To Lizzie [Huffmann?]June 14, 1945WCPM 

Writes many letters to soldiers as a result of the Armed Forces Editions, but has meant to write to her for some time. Wonders if her son Richard is in the Army. Hasn't been very strong since the gall bladder operation. Often thinks how kind she was to her [Cather's] parents.   Willa Cather   [Stout #1711]


To Dorothy Canfield FisherJan. 3, [1947?]UVt 

Was happy to receive her greeting on Christmas morning. No, can't remember translating [Heinrich] Heine's "Three Kings," but finds it amusing to think of having translated from a language in which she didn't know a bit of grammar. Very like her to have done so! Is happy and busy.   Willa   [Stout #1747]


To Marine LelandJanuary 31, 1942Smith 

Is compelled by Leland's letter and believes that North America is home to a French language and literature, despite what most American tourists think. It is difficult to understand the French of rural areas, for they seem to leave out syllables in the same way southern Americans do. Loves the French of urban Canadians; it is charming and antique. President Thomas Masaryk wrote after reading Shadows on the Rock that he overheard Canadian soldiers speaking an antiquated French in London during the World War. Masaryk, who studied Old French, could detect patterns in the language that appeared to be from the time of Louis XIV and XV. Appreciates hearing about the new division of the Modern Language Association, and sends her good wishes. P.S.: Please keep Masaryk's story private. He is dead and cannot grant permission to quote from a letter.  Willa Cather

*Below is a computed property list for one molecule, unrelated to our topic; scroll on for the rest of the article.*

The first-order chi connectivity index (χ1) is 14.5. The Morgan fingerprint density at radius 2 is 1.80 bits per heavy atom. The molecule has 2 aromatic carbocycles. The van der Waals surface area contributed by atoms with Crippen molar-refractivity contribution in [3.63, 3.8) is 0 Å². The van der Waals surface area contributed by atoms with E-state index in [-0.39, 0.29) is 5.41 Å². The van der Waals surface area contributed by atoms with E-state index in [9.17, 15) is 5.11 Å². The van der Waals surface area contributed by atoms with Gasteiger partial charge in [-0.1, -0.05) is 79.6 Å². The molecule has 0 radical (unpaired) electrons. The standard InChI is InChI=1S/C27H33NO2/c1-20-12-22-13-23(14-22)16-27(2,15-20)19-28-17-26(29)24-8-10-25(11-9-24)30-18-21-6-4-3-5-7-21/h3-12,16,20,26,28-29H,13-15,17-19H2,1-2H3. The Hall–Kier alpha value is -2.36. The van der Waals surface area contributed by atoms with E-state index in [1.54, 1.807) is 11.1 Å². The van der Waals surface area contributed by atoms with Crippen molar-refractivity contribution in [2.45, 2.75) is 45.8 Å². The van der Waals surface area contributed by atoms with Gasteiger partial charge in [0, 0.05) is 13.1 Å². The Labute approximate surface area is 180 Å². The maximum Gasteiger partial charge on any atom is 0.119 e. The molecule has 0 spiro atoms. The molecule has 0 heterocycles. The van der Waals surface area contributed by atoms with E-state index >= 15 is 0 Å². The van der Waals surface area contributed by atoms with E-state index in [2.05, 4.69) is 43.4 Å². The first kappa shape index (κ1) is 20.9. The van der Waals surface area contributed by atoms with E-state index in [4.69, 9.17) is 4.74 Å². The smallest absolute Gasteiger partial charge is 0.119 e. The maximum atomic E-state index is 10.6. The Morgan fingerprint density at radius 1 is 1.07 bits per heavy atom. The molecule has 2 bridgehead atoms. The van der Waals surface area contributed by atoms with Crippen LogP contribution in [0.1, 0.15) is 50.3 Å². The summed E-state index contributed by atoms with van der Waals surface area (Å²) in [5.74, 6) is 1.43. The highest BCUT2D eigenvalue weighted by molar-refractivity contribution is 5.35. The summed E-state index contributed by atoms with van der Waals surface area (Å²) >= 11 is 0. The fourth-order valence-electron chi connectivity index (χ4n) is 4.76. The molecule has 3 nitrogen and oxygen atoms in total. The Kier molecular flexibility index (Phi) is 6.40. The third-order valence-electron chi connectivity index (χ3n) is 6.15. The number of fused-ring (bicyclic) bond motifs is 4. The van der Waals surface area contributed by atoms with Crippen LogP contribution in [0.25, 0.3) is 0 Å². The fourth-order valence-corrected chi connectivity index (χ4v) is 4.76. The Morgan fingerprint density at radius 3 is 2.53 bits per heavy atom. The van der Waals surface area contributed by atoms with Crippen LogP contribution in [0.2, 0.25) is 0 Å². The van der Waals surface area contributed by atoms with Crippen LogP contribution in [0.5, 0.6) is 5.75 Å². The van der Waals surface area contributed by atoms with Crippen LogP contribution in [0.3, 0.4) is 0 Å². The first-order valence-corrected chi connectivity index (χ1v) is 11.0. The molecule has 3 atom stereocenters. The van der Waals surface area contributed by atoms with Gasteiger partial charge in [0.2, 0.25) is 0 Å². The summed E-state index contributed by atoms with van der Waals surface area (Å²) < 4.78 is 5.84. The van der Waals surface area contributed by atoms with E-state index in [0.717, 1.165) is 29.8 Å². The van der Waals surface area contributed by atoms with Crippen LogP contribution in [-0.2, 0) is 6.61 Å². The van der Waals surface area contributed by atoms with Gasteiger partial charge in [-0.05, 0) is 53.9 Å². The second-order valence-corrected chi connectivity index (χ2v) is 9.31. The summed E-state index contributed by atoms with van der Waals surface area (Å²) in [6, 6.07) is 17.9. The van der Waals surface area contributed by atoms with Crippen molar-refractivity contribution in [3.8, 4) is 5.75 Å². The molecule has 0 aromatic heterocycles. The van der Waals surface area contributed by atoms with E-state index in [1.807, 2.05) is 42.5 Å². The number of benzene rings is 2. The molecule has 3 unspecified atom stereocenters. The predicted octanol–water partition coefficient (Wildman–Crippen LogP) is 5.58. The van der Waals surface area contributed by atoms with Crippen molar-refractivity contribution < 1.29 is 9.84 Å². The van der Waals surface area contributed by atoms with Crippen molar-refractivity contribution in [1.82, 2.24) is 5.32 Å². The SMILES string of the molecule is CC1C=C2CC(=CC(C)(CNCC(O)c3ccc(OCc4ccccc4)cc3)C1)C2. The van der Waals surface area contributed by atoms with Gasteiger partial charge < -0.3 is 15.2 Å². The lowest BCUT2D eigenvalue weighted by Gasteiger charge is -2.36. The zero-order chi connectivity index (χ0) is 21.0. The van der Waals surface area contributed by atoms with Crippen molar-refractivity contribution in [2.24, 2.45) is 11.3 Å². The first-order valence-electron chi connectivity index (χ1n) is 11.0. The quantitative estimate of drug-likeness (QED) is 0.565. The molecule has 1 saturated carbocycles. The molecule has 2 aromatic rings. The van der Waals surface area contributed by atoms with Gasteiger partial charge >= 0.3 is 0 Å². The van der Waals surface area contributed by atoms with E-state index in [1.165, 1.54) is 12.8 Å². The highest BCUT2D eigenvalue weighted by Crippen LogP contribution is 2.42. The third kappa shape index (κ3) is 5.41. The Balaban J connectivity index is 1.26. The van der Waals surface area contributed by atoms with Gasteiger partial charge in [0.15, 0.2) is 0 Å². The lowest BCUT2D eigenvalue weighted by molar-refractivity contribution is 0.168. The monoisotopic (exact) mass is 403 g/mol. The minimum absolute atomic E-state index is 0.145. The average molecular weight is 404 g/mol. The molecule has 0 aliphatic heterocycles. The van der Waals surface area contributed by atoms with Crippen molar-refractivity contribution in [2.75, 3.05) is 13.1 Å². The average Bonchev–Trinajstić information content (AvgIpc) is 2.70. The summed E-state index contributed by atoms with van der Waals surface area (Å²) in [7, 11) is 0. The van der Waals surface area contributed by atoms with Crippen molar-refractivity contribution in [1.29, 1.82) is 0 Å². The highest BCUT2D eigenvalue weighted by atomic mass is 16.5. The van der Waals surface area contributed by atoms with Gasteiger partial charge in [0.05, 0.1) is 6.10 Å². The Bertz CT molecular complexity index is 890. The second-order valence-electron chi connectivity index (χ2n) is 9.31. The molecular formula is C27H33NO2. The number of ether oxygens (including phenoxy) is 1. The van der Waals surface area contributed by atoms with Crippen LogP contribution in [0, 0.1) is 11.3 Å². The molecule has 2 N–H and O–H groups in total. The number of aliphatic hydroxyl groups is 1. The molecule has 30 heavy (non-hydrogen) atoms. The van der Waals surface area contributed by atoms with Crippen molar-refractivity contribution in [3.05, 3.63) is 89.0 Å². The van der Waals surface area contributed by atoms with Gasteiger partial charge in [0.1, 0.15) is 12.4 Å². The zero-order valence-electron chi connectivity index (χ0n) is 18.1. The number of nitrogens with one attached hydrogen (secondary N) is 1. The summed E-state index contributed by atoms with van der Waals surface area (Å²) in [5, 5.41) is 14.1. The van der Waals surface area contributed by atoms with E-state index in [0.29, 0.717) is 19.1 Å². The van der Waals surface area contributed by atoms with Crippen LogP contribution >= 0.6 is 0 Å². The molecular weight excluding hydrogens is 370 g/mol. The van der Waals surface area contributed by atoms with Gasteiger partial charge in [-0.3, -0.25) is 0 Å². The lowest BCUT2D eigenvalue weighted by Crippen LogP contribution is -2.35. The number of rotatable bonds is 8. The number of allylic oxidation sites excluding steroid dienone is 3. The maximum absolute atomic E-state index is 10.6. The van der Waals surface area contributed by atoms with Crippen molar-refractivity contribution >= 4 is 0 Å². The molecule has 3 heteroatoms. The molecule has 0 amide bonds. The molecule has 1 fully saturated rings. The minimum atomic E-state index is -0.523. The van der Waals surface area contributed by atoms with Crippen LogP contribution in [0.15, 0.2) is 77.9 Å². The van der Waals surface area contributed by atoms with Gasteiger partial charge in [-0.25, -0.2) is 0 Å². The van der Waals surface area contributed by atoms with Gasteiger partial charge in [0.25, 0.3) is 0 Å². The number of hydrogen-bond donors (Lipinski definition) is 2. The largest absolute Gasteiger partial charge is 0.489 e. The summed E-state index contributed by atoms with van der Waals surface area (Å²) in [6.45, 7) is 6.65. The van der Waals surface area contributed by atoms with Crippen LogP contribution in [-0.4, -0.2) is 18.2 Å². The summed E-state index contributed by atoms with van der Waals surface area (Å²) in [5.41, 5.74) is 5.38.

To Robert FrostJanuary 20, [1916], from 1180 Murray Hill Avenue, PittsburghDartmouth 

Wishes she could be in New York for the Poetry Society banquet, but cannot. Regrets missing the opportunity to meet him and Mrs. [Elinor Miriam White] Frost. Wonders if he ever chanced to meet Miss Jewett. Has often thought, if she had lived to see them, that Frost's books would have been a great encouragement to her in a world full of poets like Witter Bynner and Phoebe Snow. Unfortunately, Frost's fellows in the Poetry Society are so wound up in the ideal of "free verse" that they can't distinguish a line by him from one published in a rural newspaper. They don't even know enough to dislike Florence Earle Coates or Ella Wheeler Wilcox. Many of the so-called "poets" seem to be so just to make Miss Rittenhouse happy. Thankfully, the success of junk only damages things in the short term. Fears that if she ever attended a meeting of the Poetry Society she would be unable to suppress her opinions, and begs Frost to keep them private. Since poetry needs publicity as much as anything else, perhaps the Rittenhouse crowd will actually help Frost somewhat. Anyhow, more subtle methods can still succeed. Has shown many of his poems to others, including "The Mountain," "Mowing," "Going for Water," and "The Tuft of Flowers," and no one needs to have them explained, nor has anyone's sensibility been altered because, in Mr. Masters's words, "the hammock fell/ Into [sic] the dust with Milton's poems [sic]" [from Masters's poem "Many Soldiers" in Spoon River Anthology]. Not everyone believes that is symbolic!   Willa S. Cather